“I sent a letter to the CEO, the Board of Commissioners, and the COO with concerns about the reason for my termination given to me by Ted Rhinehart.  He informed me that it was not performance, but that I didn’t fit the vision of the County.  I have received no reply from any of them as to what the ‘vision’ is,” Rogers wrote.

“According to the Chief of Staff to the Board, Ms. Macrina supposedly had started termination proceedings for me before she left in March.  According to Ms. Lindsey, she tried to fire me because of my personality but HR wouldn’t let her.  But now I get fired for my personality?  Doesn’t add up,” Rogers wrote.

“Another thing I mentioned to HR was the fact that Jo Ann was in her office for three days (after she had submitted her letter of resignation and had the press conference at the City of Atlanta) with the door closed and the shredder running non-stop.  When I mentioned it, Angela Lindsey told me the retention schedule for any document is 5 years… Ms. Macrina was there for 3 years.  Not sure what was going on,” Rogers wrote.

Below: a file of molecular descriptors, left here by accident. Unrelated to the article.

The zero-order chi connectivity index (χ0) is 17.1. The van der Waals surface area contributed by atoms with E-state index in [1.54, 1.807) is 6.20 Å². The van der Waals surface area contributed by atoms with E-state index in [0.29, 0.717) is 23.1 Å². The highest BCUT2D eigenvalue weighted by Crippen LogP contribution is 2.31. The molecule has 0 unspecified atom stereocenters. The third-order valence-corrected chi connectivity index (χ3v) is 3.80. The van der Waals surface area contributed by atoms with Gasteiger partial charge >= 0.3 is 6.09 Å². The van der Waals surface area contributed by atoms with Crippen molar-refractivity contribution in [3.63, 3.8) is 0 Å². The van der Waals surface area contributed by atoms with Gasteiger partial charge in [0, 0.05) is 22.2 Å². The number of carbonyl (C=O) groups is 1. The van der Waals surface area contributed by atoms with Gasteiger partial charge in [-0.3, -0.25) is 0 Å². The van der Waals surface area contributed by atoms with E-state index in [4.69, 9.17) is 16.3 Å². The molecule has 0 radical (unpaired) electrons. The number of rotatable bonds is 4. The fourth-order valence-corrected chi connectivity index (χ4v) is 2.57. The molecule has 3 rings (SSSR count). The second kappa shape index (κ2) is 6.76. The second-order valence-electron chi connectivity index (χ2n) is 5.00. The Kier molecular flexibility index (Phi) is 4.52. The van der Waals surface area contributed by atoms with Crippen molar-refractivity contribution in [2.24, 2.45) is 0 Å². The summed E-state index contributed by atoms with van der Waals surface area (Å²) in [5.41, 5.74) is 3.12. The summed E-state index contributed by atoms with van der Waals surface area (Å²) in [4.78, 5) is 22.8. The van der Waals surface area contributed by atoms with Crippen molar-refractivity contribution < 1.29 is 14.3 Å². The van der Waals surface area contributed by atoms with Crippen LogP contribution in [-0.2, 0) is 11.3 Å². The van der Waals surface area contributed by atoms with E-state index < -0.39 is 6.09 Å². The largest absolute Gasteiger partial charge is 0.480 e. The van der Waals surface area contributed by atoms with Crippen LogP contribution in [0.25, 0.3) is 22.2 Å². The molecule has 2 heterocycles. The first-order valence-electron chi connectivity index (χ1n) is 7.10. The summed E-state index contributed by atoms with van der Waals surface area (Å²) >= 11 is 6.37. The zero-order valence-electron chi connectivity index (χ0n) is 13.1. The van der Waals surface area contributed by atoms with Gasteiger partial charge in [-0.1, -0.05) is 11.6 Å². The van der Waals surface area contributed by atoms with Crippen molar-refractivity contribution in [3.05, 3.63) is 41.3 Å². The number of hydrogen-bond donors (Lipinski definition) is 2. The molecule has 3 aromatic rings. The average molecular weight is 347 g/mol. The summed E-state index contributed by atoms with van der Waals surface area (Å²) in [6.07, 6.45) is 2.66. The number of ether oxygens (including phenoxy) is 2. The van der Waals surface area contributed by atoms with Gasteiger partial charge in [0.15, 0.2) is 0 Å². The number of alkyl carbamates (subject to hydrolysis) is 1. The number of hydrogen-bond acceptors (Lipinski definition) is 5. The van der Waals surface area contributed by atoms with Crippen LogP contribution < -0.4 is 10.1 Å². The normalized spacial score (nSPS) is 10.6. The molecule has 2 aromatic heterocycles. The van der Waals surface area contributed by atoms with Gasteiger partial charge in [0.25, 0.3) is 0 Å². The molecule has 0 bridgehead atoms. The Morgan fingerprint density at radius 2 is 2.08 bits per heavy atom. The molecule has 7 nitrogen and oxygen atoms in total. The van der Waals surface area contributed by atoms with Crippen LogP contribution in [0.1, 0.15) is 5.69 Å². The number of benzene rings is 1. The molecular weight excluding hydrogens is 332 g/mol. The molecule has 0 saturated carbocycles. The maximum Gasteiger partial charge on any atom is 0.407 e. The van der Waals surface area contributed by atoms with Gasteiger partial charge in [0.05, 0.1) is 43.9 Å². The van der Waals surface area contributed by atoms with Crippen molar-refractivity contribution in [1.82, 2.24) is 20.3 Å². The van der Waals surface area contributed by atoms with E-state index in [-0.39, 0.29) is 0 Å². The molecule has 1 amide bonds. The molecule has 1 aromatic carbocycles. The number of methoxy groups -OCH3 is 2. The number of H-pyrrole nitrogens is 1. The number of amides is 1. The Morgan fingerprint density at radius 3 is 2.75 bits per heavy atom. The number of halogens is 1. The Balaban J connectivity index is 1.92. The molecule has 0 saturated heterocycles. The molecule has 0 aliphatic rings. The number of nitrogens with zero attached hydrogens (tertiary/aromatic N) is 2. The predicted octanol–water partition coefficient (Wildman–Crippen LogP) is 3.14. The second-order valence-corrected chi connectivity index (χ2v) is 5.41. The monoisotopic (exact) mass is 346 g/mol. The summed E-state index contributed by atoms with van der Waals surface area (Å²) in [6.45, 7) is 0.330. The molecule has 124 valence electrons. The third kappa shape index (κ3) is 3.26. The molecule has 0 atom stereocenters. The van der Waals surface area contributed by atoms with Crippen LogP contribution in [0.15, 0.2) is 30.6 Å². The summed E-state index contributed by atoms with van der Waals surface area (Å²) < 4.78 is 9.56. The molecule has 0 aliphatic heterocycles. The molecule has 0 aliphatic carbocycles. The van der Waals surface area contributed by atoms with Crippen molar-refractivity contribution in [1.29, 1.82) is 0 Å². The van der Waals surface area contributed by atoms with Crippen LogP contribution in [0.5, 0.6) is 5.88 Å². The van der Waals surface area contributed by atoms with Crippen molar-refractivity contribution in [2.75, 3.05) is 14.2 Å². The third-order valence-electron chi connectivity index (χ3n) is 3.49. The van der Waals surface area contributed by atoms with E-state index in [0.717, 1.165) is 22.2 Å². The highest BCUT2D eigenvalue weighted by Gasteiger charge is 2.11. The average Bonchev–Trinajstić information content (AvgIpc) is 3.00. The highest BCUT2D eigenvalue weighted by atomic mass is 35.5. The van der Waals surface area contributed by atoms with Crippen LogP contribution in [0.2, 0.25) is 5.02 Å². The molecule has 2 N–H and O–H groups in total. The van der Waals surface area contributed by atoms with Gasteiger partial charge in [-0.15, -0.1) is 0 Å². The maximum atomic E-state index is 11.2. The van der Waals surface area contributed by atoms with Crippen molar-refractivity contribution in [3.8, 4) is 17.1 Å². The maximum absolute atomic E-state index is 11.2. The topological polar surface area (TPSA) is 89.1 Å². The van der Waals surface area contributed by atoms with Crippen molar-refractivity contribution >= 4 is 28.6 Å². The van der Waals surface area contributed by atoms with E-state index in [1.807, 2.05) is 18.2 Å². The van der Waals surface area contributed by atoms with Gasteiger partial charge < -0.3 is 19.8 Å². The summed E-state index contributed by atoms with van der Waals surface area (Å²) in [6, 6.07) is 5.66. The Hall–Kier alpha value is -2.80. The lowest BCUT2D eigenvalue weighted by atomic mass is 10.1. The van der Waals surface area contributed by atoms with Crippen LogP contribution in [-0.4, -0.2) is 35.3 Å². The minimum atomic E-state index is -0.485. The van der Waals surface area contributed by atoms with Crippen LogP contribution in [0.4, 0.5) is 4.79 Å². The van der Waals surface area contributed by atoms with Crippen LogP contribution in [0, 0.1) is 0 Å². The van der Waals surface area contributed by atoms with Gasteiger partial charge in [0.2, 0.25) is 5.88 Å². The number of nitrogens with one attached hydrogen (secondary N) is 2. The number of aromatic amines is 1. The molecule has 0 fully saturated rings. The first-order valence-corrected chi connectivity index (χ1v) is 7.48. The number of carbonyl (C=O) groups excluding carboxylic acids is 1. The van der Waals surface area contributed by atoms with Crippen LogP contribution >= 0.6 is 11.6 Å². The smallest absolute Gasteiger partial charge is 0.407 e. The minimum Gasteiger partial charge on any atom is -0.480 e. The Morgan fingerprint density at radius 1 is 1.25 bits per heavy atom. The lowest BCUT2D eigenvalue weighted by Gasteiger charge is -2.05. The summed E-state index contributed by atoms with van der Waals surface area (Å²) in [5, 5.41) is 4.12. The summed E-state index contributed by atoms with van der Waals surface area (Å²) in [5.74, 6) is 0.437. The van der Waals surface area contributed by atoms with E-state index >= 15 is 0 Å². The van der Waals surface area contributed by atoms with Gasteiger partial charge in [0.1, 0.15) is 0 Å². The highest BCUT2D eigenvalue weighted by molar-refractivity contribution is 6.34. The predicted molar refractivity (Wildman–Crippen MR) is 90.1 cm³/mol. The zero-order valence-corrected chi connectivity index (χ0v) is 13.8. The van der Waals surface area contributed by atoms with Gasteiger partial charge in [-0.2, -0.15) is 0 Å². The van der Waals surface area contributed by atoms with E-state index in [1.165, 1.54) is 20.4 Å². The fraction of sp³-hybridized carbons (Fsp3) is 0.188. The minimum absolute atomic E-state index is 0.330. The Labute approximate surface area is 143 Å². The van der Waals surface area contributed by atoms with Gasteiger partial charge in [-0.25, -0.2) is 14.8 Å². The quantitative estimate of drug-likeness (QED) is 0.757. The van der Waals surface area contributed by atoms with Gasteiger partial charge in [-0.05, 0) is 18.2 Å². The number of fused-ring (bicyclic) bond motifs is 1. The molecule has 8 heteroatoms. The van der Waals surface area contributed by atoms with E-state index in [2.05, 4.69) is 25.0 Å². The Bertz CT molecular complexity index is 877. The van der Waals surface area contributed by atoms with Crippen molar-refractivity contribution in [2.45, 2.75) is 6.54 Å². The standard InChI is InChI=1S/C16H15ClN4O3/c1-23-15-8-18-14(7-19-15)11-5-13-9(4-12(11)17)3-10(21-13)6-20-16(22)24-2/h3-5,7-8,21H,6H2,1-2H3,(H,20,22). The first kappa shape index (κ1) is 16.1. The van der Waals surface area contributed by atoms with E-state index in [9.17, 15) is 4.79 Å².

The present forwarded the email from Rogers to Council Members and read sections of the email aloud during the public comment portion of the Full Council Meeting.

Late yesterday evening, APN spoke by telephone with another Dekalb employee, who was granted confidentiality because they were not authorized to speak on the record.

According to this person, there are two other Dekalb employees who faced disciplinary action that they believe to be political retaliation related to Jo Ann Macrina and the interviews they provided to the City of Atlanta.

One of these employees had come across Macrina’s application package including “her resume, all the lies she told” on the City of Atlanta’s website, and, intending to forward it to another colleague, forwarded it to the whole department, in late May 2011, according to the source.

This employee, as well as the employee who originally sent them the link, both received official letters of reprimand from Dekalb County, citing improper use of county equipment, according to the source.